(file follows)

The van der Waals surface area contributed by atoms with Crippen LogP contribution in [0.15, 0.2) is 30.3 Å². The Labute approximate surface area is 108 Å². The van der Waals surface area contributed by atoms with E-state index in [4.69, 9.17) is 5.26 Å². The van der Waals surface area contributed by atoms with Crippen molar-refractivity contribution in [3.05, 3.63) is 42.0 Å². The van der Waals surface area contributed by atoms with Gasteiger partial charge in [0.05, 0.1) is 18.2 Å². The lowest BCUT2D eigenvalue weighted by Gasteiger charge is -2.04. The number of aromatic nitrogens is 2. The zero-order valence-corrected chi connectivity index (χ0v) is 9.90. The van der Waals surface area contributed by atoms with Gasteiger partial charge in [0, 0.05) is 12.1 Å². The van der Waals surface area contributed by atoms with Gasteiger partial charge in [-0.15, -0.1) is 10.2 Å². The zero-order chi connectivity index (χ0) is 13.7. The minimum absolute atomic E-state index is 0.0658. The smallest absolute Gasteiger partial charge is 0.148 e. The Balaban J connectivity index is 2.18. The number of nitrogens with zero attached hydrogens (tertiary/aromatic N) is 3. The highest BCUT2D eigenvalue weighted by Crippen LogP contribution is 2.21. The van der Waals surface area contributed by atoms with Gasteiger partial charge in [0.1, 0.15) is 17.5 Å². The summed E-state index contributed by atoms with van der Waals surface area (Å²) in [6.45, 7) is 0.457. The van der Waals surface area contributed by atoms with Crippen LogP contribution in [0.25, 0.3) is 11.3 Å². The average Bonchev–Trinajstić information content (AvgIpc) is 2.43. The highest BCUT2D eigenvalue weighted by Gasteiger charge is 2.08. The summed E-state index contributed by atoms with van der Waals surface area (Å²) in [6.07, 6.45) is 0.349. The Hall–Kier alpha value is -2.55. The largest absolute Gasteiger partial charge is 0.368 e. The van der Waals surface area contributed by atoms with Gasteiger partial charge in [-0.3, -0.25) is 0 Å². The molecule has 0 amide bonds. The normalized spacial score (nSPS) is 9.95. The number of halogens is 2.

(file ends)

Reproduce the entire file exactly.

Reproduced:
The van der Waals surface area contributed by atoms with Crippen LogP contribution in [0.15, 0.2) is 30.3 Å². The Labute approximate surface area is 108 Å². The van der Waals surface area contributed by atoms with E-state index in [4.69, 9.17) is 5.26 Å². The van der Waals surface area contributed by atoms with Crippen molar-refractivity contribution in [3.05, 3.63) is 42.0 Å². The van der Waals surface area contributed by atoms with Gasteiger partial charge in [0.05, 0.1) is 18.2 Å². The lowest BCUT2D eigenvalue weighted by Gasteiger charge is -2.04. The number of aromatic nitrogens is 2. The zero-order valence-corrected chi connectivity index (χ0v) is 9.90. The van der Waals surface area contributed by atoms with Gasteiger partial charge in [0, 0.05) is 12.1 Å². The van der Waals surface area contributed by atoms with Gasteiger partial charge in [-0.15, -0.1) is 10.2 Å². The zero-order chi connectivity index (χ0) is 13.7. The minimum absolute atomic E-state index is 0.0658. The smallest absolute Gasteiger partial charge is 0.148 e. The Balaban J connectivity index is 2.18. The number of nitrogens with zero attached hydrogens (tertiary/aromatic N) is 3. The highest BCUT2D eigenvalue weighted by Crippen LogP contribution is 2.21. The van der Waals surface area contributed by atoms with Gasteiger partial charge in [0.1, 0.15) is 17.5 Å². The summed E-state index contributed by atoms with van der Waals surface area (Å²) in [6.45, 7) is 0.457. The van der Waals surface area contributed by atoms with Crippen LogP contribution in [0.25, 0.3) is 11.3 Å². The average Bonchev–Trinajstić information content (AvgIpc) is 2.43. The highest BCUT2D eigenvalue weighted by Gasteiger charge is 2.08. The summed E-state index contributed by atoms with van der Waals surface area (Å²) in [6.07, 6.45) is 0.349. The Hall–Kier alpha value is -2.55. The largest absolute Gasteiger partial charge is 0.368 e. The van der Waals surface area contributed by atoms with Gasteiger partial charge in [-0.3, -0.25) is 0 Å². The molecule has 0 amide bonds. The normalized spacial score (nSPS) is 9.95. The number of halogens is 2.